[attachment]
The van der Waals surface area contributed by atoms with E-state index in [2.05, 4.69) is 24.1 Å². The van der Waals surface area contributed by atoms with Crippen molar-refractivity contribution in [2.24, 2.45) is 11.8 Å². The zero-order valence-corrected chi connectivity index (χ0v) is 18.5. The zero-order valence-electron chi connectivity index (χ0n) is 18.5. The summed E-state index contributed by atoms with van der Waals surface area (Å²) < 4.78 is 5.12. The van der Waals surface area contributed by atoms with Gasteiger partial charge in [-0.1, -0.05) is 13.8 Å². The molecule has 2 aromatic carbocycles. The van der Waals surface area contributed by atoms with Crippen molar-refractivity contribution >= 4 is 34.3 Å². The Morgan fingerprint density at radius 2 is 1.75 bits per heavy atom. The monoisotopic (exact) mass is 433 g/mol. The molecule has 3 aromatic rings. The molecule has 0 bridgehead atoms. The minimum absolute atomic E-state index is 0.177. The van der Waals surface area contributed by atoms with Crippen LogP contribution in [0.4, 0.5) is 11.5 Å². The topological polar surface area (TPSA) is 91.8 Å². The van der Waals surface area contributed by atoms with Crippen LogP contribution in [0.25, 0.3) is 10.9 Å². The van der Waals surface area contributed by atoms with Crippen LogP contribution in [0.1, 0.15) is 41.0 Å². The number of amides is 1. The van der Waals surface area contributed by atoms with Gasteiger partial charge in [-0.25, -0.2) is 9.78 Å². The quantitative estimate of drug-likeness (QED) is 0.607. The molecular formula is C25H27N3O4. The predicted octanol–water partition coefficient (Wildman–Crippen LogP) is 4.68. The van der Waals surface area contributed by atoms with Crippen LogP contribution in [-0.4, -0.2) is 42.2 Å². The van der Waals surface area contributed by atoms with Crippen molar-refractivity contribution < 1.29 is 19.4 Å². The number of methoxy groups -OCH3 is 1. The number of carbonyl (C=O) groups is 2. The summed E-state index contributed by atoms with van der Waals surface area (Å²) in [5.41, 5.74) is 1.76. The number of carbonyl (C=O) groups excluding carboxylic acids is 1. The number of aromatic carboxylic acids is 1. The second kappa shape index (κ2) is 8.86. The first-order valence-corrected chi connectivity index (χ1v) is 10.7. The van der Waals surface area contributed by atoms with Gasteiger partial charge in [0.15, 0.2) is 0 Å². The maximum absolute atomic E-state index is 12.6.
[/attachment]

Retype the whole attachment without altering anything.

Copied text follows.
The van der Waals surface area contributed by atoms with E-state index in [2.05, 4.69) is 24.1 Å². The van der Waals surface area contributed by atoms with Crippen molar-refractivity contribution in [2.24, 2.45) is 11.8 Å². The zero-order valence-corrected chi connectivity index (χ0v) is 18.5. The zero-order valence-electron chi connectivity index (χ0n) is 18.5. The summed E-state index contributed by atoms with van der Waals surface area (Å²) < 4.78 is 5.12. The van der Waals surface area contributed by atoms with Gasteiger partial charge in [-0.1, -0.05) is 13.8 Å². The molecule has 2 aromatic carbocycles. The van der Waals surface area contributed by atoms with Crippen molar-refractivity contribution >= 4 is 34.3 Å². The Morgan fingerprint density at radius 2 is 1.75 bits per heavy atom. The monoisotopic (exact) mass is 433 g/mol. The molecule has 3 aromatic rings. The molecule has 0 bridgehead atoms. The minimum absolute atomic E-state index is 0.177. The van der Waals surface area contributed by atoms with Crippen LogP contribution in [0.4, 0.5) is 11.5 Å². The topological polar surface area (TPSA) is 91.8 Å². The van der Waals surface area contributed by atoms with Crippen LogP contribution in [0.25, 0.3) is 10.9 Å². The van der Waals surface area contributed by atoms with Crippen LogP contribution in [0.1, 0.15) is 41.0 Å². The number of amides is 1. The van der Waals surface area contributed by atoms with Gasteiger partial charge in [-0.25, -0.2) is 9.78 Å². The quantitative estimate of drug-likeness (QED) is 0.607. The molecular formula is C25H27N3O4. The predicted octanol–water partition coefficient (Wildman–Crippen LogP) is 4.68. The van der Waals surface area contributed by atoms with Crippen LogP contribution in [-0.4, -0.2) is 42.2 Å². The van der Waals surface area contributed by atoms with Crippen molar-refractivity contribution < 1.29 is 19.4 Å². The number of methoxy groups -OCH3 is 1. The number of carbonyl (C=O) groups is 2. The summed E-state index contributed by atoms with van der Waals surface area (Å²) in [5.41, 5.74) is 1.76. The number of carbonyl (C=O) groups excluding carboxylic acids is 1. The number of aromatic carboxylic acids is 1. The second kappa shape index (κ2) is 8.86. The first-order valence-corrected chi connectivity index (χ1v) is 10.7. The van der Waals surface area contributed by atoms with Gasteiger partial charge in [0.15, 0.2) is 0 Å². The maximum absolute atomic E-state index is 12.6.